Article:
Every so often, a product comes on to the market and, rather suddenly, it seems that everyone has to get his or her hands on it. For a well-prepared business, this is a great opportunity to increase revenue and gain new customers. However, if a business is unprepared, the surge in demand can result in an array of issues, from inventory shortages to product stock outs.
A recent example of this business phenomenon was the surge in demand for solar eclipse viewing glasses. The entire country was anxiously anticipating the solar eclipse and began frantically purchasing the specially made glasses. The huge uptick in orders for the glasses resulted in a slew of problems for companies selling them.
From stock outs to refunds to unhappy customers everywhere, what could these companies have done differently to change these outcomes and to better prepare for the surge in demand?
Find out with this guide to preparing for surges in demand:
Step 1: Demand Planning and Sales Forecasting
Demand planning or sales forecasting is the estimation of how much of a product a customer will be purchasing from you.
Estimating demand and anticipating sales will allow you to have a plan to prepare for spikes in demand.
Demand planning is done through conducting an external and internal analysis of your company. It is important to note there is no one right way to estimate the demand for a product. Through a process of trial and error, each company will find a method that works for them. To get started, begin by looking at the following:
- Sales History: Look at the sales history within your industry and company. This data will be a good indicator of what your sales can be in the future. While combing through sales history, patterns will emerge, you will see periods of growth, and learn which times of year are busiest or slowest.
- Your Audience: Understanding and knowing your audience will help predict their behavior. Look at their purchasing habits, which promotions they were most receptive to, their ages, and their locations.
- Trends: Monitor trends within your industry and demand for your products. Read reports, watch the news, and follow relevant blogs. Frequent websites like the National Retail Federation that compile demand forecast reports and news on recent market trends.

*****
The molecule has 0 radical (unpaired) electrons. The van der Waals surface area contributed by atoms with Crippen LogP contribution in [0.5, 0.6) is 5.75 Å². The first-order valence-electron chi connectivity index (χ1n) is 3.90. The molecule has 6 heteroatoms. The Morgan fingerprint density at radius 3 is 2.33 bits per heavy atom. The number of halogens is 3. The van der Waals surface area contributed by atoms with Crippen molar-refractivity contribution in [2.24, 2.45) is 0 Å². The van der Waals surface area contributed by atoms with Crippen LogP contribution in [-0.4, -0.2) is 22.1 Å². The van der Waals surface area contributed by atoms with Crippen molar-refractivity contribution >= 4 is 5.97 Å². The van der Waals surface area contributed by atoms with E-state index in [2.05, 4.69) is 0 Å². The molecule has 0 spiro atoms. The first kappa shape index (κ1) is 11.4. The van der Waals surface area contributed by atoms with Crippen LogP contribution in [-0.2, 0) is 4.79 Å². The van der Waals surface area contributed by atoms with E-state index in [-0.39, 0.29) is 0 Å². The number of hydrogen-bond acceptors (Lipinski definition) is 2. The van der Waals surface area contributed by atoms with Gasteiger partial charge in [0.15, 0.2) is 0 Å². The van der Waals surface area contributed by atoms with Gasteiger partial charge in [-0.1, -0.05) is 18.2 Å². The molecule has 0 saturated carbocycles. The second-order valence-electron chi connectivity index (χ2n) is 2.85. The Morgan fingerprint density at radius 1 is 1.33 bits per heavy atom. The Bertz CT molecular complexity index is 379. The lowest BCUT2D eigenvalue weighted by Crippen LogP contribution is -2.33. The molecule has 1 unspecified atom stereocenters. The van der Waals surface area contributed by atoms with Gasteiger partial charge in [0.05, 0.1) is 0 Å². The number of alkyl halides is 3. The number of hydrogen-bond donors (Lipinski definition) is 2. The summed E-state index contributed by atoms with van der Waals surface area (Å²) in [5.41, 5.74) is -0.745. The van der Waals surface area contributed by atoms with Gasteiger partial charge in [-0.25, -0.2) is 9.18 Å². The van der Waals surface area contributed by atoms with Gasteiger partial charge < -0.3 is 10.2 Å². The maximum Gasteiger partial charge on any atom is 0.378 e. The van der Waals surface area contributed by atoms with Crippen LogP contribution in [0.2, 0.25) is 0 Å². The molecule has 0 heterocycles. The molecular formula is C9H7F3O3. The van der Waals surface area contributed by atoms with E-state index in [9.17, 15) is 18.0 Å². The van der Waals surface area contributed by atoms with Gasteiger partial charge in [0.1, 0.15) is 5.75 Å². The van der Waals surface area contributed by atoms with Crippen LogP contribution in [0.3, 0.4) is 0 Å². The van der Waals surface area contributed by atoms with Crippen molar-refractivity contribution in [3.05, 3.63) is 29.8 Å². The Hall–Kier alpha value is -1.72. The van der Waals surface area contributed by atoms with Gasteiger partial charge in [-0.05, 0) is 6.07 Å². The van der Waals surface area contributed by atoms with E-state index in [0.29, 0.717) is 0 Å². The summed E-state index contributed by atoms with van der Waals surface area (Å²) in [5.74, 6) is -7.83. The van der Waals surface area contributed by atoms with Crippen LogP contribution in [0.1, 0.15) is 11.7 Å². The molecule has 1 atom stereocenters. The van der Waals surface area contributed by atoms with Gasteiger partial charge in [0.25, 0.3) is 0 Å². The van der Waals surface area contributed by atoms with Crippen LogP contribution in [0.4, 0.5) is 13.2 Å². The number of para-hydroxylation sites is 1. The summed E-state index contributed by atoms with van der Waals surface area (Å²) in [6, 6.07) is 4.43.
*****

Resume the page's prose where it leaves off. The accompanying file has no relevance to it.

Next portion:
Step 2: Set Inventory Controls
Start optimizing inventory management by setting inventory alerts to ensure you have enough product on hand, even in times of unexpected high demand. Begin by ranking your inventory based upon their sales performance because 80% of your revenue will be generated by 20% of your inventory. An example of how to categorize inventory, based on their sales performance, is as follows:
- Category 1: products in the top 10% of your inventory
- Category 2: products between 10-20% of your inventory.
- Category 3: products between 20-50% of your inventory.
- Category 4: products in the bottom 50% of your inventory.
Once you have the rankings in place, calculate safety stock levels: the amount of each product you need to have on hand in order to not go out of stock before a new shipment inventory arrives. Having safety stock will allow you to have a buffer for when demand for your products increases unexpectedly.
With safety stock numbers calculated, the next step is to create a minimum stocking level for each category of your inventory. Here is an example, from QuickBooks, of how to determine minimum stocking levels for each category:
- Category 1: These are your top performing products. You should have the most buffer here. Double your safety stock number to determine a good minimum stocking level for products within this category.
- Category 2: Items in this category are also top sellers. Create the minimum stocking level by multiplying your safety stock amount by one and half times.
- Category 3: Keeping inventory at the level of your safety stock is sufficient for this category.
- Category 4: For your lowest selling products, order when purchased, if you have a short lead time. Otherwise, keep a small amount available to ensure that your shipping delivery times are not affected. Also, think about working with a supplier who also fulfills these items.
Step 3: Utilize an inventory management system
When demand for your products surges, you will be busy fulfilling orders and interacting with the customers. Accurate inventory tracking may be the last thing on your mind and could fall behind, resulting in stock outs and overselling.
To better allocate your time and resources, it would be wise to consider an inventory management software.
An inventory management software easily tracks and syncs your inventory across all sales channels, in real time, saving time and helping to eliminate stock outs. With an inventory management solution like ecomdash, you will have the peace of mind knowing your inventory is being accurately managed and have more time to focus on other aspects of your business.
Step 4: Transparency is key
Even with the best systems and planning in place, stock outs and overselling can still occur. If this does occur, being transparent with your customer is key to keeping their trust in your business and cultivating good relationships.
Update your listings to accurately reflect their out-of-stock status, accompanied by a sincere, apologetic message. Offer to send out email notifications to interested customers when the product is back in stock. If the product was discounted when it went out of stock, consider offering a rain check on the discounted price to further ease your customer’s mind.
Taking the extra time to forecast and have good inventory management practices will pay off in the long run. Planning for demand and having systems in place to prevent stock outs are very important for the health of your business, and your customers will appreciate it too.